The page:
Spanish oil firm Repsol has begun its controversial search for oil off the coast of the Canary Islands. Prospecting work started at around 6.30am on Tuesday, company spokesman Marco Fraga told state radio broadcaster RNE, underscoring that it was a “precision” operation being carried out with “extreme” safety measures in place.
The work at the so-called Sandía (watermelon) site, which lies 54 kilometers off Fuerteventura and 62 from Lanzarote, has two targets – one at a depth of 1,920 meters and another at 3,100 meters – and is being undertaken by the latest generation ultra-deepwater drillship the Rowan Renaissance.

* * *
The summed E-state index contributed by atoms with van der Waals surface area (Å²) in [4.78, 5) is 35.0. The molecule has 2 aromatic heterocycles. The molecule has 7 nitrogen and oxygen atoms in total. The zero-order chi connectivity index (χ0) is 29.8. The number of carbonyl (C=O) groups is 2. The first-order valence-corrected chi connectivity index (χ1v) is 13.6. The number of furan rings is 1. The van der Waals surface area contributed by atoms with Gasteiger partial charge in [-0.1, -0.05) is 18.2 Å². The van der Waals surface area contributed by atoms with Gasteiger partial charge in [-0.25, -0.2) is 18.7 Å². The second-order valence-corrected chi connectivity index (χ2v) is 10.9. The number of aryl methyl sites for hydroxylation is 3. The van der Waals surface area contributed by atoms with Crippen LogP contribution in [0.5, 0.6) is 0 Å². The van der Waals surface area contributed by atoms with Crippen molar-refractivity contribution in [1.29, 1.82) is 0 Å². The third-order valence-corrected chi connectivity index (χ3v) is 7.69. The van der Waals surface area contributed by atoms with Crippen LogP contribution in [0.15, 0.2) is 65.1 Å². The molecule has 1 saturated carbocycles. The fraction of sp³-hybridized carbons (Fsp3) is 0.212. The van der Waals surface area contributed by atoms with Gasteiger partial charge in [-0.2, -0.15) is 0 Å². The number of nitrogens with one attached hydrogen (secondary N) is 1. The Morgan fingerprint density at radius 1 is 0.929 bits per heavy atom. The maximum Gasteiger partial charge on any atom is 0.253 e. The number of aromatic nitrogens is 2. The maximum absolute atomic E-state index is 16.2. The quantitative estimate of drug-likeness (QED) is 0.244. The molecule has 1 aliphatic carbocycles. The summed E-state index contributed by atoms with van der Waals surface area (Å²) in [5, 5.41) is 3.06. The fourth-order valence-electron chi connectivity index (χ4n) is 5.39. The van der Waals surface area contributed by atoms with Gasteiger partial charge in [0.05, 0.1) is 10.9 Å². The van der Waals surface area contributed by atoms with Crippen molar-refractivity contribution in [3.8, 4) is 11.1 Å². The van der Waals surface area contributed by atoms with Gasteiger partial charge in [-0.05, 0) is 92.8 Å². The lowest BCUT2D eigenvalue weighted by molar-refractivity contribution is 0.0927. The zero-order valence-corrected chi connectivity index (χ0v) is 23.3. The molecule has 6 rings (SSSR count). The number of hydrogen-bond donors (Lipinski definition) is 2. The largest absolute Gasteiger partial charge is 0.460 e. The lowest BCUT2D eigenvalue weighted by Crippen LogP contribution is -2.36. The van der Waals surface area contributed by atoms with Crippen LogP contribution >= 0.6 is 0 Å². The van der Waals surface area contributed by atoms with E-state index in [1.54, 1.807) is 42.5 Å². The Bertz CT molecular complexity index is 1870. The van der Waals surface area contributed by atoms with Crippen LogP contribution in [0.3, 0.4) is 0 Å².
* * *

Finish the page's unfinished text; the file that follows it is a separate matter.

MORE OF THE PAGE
The Rowan Renaissance drillship costs around €1 million a day to rent
Able to move while it drills, the ship costs around €1 million a day to rent and is able to reach depths “four times greater” than those needed at the Canaries site.
The Industry Ministry last August authorized Repsol to carry out up to three prospecting operations off the Canaries coast. This is the first, and, depending on its success, the company will decide whether to go ahead with a second, dubbed Chirimoya (custard apple), at a cost of around €100 million. The third operation, dubbed Zanahoria (carrot), has for now been ruled out.